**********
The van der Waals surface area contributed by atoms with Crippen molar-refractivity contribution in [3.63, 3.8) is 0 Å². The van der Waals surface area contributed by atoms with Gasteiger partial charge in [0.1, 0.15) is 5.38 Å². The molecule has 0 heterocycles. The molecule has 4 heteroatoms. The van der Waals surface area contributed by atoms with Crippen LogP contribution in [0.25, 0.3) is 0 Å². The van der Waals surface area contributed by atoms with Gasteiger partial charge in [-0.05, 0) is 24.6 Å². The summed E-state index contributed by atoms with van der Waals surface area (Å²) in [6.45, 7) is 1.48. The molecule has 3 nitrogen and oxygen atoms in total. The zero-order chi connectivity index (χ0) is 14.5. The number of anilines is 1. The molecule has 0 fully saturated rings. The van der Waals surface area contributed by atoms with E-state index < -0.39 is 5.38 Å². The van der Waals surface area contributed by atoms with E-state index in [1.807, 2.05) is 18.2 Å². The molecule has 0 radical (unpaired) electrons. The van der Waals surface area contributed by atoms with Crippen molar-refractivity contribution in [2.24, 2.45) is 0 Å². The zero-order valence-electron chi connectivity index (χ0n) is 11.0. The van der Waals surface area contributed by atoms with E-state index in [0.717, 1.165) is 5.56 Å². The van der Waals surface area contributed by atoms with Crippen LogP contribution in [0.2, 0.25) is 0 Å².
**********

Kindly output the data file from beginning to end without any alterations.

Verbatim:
The van der Waals surface area contributed by atoms with Crippen molar-refractivity contribution in [3.63, 3.8) is 0 Å². The van der Waals surface area contributed by atoms with Gasteiger partial charge in [0.1, 0.15) is 5.38 Å². The molecule has 0 heterocycles. The molecule has 4 heteroatoms. The van der Waals surface area contributed by atoms with Crippen LogP contribution in [0.25, 0.3) is 0 Å². The van der Waals surface area contributed by atoms with Gasteiger partial charge in [-0.05, 0) is 24.6 Å². The summed E-state index contributed by atoms with van der Waals surface area (Å²) in [6.45, 7) is 1.48. The molecule has 3 nitrogen and oxygen atoms in total. The zero-order chi connectivity index (χ0) is 14.5. The number of anilines is 1. The molecule has 0 fully saturated rings. The van der Waals surface area contributed by atoms with E-state index < -0.39 is 5.38 Å². The van der Waals surface area contributed by atoms with E-state index in [1.807, 2.05) is 18.2 Å². The molecule has 0 radical (unpaired) electrons. The van der Waals surface area contributed by atoms with Crippen molar-refractivity contribution in [2.24, 2.45) is 0 Å². The zero-order valence-electron chi connectivity index (χ0n) is 11.0. The van der Waals surface area contributed by atoms with E-state index in [0.717, 1.165) is 5.56 Å². The van der Waals surface area contributed by atoms with Crippen LogP contribution in [0.2, 0.25) is 0 Å².